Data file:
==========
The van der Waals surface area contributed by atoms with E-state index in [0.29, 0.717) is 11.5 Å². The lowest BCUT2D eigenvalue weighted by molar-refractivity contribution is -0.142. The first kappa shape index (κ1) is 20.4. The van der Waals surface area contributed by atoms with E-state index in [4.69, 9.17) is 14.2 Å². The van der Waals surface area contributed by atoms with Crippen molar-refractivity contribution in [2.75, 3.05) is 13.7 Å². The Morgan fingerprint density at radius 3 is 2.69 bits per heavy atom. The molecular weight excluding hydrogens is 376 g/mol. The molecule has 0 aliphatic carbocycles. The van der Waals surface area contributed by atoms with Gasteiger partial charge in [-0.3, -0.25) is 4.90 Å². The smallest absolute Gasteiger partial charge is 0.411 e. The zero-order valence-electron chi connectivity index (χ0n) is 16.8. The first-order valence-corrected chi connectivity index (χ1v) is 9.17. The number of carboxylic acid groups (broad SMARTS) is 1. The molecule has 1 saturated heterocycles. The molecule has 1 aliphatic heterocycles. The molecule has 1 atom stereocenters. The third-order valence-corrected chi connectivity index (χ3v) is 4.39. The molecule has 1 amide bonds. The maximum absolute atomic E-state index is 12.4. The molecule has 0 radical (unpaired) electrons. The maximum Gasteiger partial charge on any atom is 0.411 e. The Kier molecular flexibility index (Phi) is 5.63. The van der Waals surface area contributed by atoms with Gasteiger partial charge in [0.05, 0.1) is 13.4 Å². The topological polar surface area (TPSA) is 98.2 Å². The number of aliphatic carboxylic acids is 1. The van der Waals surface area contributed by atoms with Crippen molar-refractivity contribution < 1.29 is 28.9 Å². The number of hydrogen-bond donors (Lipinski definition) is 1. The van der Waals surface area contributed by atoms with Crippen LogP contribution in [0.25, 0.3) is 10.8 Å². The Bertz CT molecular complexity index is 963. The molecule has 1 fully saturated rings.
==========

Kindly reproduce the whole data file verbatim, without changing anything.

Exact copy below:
The van der Waals surface area contributed by atoms with E-state index in [0.29, 0.717) is 11.5 Å². The lowest BCUT2D eigenvalue weighted by molar-refractivity contribution is -0.142. The first kappa shape index (κ1) is 20.4. The van der Waals surface area contributed by atoms with E-state index in [4.69, 9.17) is 14.2 Å². The van der Waals surface area contributed by atoms with Crippen molar-refractivity contribution in [2.75, 3.05) is 13.7 Å². The Morgan fingerprint density at radius 3 is 2.69 bits per heavy atom. The molecular weight excluding hydrogens is 376 g/mol. The molecule has 0 aliphatic carbocycles. The van der Waals surface area contributed by atoms with Gasteiger partial charge in [-0.3, -0.25) is 4.90 Å². The smallest absolute Gasteiger partial charge is 0.411 e. The zero-order valence-electron chi connectivity index (χ0n) is 16.8. The first-order valence-corrected chi connectivity index (χ1v) is 9.17. The number of carboxylic acid groups (broad SMARTS) is 1. The molecule has 1 saturated heterocycles. The molecule has 1 aliphatic heterocycles. The molecule has 1 atom stereocenters. The third-order valence-corrected chi connectivity index (χ3v) is 4.39. The molecule has 1 amide bonds. The maximum absolute atomic E-state index is 12.4. The molecule has 0 radical (unpaired) electrons. The maximum Gasteiger partial charge on any atom is 0.411 e. The Kier molecular flexibility index (Phi) is 5.63. The van der Waals surface area contributed by atoms with Gasteiger partial charge in [0.05, 0.1) is 13.4 Å². The topological polar surface area (TPSA) is 98.2 Å². The number of aliphatic carboxylic acids is 1. The van der Waals surface area contributed by atoms with Crippen molar-refractivity contribution < 1.29 is 28.9 Å². The number of hydrogen-bond donors (Lipinski definition) is 1. The van der Waals surface area contributed by atoms with Crippen LogP contribution in [0.25, 0.3) is 10.8 Å². The Bertz CT molecular complexity index is 963. The molecule has 1 fully saturated rings.